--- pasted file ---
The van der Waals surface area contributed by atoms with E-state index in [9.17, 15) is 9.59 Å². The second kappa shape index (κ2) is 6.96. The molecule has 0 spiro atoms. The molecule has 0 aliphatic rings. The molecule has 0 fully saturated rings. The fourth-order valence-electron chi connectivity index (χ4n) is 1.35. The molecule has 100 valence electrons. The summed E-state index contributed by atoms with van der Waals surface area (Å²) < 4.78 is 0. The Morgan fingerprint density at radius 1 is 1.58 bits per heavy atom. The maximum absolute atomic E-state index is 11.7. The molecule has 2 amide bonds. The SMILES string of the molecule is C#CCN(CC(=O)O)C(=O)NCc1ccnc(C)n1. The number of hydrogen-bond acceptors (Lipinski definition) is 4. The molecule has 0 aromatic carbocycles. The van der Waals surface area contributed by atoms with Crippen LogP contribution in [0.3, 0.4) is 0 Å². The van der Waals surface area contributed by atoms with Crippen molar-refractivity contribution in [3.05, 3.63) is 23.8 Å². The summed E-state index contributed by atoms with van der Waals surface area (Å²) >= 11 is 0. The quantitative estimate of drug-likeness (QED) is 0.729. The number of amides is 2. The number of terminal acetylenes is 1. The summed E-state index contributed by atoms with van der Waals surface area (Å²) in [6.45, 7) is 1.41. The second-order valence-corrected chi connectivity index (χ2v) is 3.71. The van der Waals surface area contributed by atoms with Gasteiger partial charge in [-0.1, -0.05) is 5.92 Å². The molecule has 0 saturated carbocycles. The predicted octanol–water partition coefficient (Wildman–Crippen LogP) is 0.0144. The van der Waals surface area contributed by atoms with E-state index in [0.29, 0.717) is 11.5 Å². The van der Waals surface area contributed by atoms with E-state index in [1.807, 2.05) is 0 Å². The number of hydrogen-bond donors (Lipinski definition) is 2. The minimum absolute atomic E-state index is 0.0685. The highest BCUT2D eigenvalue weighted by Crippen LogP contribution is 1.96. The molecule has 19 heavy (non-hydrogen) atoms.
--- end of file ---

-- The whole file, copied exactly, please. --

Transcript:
The van der Waals surface area contributed by atoms with E-state index in [9.17, 15) is 9.59 Å². The second kappa shape index (κ2) is 6.96. The molecule has 0 spiro atoms. The molecule has 0 aliphatic rings. The molecule has 0 fully saturated rings. The fourth-order valence-electron chi connectivity index (χ4n) is 1.35. The molecule has 100 valence electrons. The summed E-state index contributed by atoms with van der Waals surface area (Å²) < 4.78 is 0. The Morgan fingerprint density at radius 1 is 1.58 bits per heavy atom. The maximum absolute atomic E-state index is 11.7. The molecule has 2 amide bonds. The SMILES string of the molecule is C#CCN(CC(=O)O)C(=O)NCc1ccnc(C)n1. The number of hydrogen-bond acceptors (Lipinski definition) is 4. The molecule has 0 aromatic carbocycles. The van der Waals surface area contributed by atoms with Crippen LogP contribution in [0.3, 0.4) is 0 Å². The van der Waals surface area contributed by atoms with Crippen molar-refractivity contribution in [3.05, 3.63) is 23.8 Å². The summed E-state index contributed by atoms with van der Waals surface area (Å²) >= 11 is 0. The quantitative estimate of drug-likeness (QED) is 0.729. The number of amides is 2. The number of terminal acetylenes is 1. The summed E-state index contributed by atoms with van der Waals surface area (Å²) in [6.45, 7) is 1.41. The second-order valence-corrected chi connectivity index (χ2v) is 3.71. The van der Waals surface area contributed by atoms with Gasteiger partial charge in [-0.1, -0.05) is 5.92 Å². The molecule has 0 saturated carbocycles. The predicted octanol–water partition coefficient (Wildman–Crippen LogP) is 0.0144. The van der Waals surface area contributed by atoms with E-state index in [0.29, 0.717) is 11.5 Å². The van der Waals surface area contributed by atoms with E-state index in [1.807, 2.05) is 0 Å². The number of hydrogen-bond donors (Lipinski definition) is 2. The minimum absolute atomic E-state index is 0.0685. The highest BCUT2D eigenvalue weighted by Crippen LogP contribution is 1.96. The molecule has 19 heavy (non-hydrogen) atoms.